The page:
Implementation of innovative HIV case finding approaches among communities of people who inject drugs (PWID) in Ukraine


BACKGROUND: Ukraine has the second largest HIV epidemic in Eastern Europe and Central Asia. According to the integrated bio-behavioral survey (IBBS, 2020), Ukraine has a prevalence of HIV among PWID of 22.6%, but only 58% of PWID are aware of their HIV-positive status. From February to September 2020, the PATH-led, USAID-funded Serving Life (SL) project piloted an innovation to reach PWID communities with HIV testing and index case testing (ICT) in six project regions of Ukraine.
DESCRIPTION: SL implements an innovative approach to HIV case finding among PWID communities by continuously sourcing new networks of PWID and offering them HIV testing through community outreach. SL partner NGOs enroll ex-prisoners, former or current PWID who know the locations and needs of PWID communities as peer HIV case finders. HIV case finders suggest PWID to be tested, provide assisted rapid or self-testing, and refer HIV-positive PWID for further diagnosis and linkage services. All peer case finders follow the WHO 5 C's. Recruitment of new peer case finders was also done through this community outreach effort ensuring their frequent rotation. HIV-positive PWID were offered ICT for their sexual and injecting partners. Clients with HIV negative test results were provided with referrals to prevention services.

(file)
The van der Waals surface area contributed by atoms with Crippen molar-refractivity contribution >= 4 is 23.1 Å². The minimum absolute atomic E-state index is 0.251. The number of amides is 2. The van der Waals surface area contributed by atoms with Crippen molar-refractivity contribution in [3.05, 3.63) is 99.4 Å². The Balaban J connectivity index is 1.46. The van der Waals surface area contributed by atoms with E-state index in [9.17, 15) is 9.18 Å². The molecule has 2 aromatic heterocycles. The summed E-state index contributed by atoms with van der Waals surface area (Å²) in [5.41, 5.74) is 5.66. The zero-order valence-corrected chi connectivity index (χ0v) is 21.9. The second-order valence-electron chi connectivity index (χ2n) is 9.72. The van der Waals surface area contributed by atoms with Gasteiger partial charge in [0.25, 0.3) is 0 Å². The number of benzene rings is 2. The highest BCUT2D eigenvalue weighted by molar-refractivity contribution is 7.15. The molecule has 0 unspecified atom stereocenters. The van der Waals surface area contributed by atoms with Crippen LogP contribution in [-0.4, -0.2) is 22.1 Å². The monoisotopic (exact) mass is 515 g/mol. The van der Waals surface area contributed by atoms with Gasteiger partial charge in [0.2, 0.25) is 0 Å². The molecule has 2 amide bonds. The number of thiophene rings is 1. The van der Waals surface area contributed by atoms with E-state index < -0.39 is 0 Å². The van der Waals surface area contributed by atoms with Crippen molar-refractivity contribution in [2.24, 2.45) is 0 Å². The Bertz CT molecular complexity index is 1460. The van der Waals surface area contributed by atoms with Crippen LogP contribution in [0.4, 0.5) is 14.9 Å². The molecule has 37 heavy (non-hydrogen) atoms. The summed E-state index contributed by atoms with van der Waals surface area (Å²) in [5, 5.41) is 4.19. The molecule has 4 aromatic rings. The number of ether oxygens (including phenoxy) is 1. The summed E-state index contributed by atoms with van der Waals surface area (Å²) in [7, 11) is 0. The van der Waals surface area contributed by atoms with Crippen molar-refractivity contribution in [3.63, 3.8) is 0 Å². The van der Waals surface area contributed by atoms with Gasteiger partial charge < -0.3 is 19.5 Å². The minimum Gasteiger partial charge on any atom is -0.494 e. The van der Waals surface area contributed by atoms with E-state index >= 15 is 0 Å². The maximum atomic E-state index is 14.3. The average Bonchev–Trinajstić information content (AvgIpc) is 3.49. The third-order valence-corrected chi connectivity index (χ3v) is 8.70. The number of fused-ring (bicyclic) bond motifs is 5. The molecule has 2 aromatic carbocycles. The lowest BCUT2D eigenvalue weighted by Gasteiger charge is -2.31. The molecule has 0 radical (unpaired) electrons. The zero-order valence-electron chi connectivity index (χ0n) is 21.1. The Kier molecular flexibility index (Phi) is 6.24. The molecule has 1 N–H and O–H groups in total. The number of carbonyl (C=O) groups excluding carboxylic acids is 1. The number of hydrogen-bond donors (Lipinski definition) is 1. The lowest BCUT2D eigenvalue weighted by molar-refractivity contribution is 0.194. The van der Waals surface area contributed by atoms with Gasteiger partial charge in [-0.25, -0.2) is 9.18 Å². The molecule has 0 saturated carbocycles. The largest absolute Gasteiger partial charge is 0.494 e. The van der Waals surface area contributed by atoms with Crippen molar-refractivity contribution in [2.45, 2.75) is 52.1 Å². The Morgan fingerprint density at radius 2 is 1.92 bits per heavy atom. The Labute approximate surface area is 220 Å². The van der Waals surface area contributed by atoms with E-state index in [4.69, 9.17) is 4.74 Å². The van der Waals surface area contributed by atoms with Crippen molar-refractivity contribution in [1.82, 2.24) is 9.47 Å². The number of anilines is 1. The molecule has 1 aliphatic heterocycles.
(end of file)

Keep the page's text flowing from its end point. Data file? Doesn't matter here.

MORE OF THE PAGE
LESSONS LEARNED: 1,754 HIV tests were conducted by PWID peer case-finders, of them 20 were newly diagnosed HIV-positive (1.1% yield), 19 people initiated ART (95%). ICT were offered to 20 new positives and 220 PWID who knew their HIV-positive status, of which 216 agreed (90%) and provided contacts for 684 verified index partners, of them 666 index partners (97.4%) were tested for HIV, 7 partners knew about their HIV-positive status, 9 refused and 2 were lost for follow-up. 34 people were newly identified as HIV-positive (5.1% yield).
CONCLUSIONS: The results of the pilot intervention demonstrate the effectiveness of providing ICT services to HIV-positive PWID and their partners. The percentage of newly diagnosed HIV-positive people among index partners of HIV-positive PWID was almost five times higher than the percentage of newly diagnosed HIV-positive people in the general PWID community, indicating the need to scale up this targeted approach to accelerate HIV case finding nationally.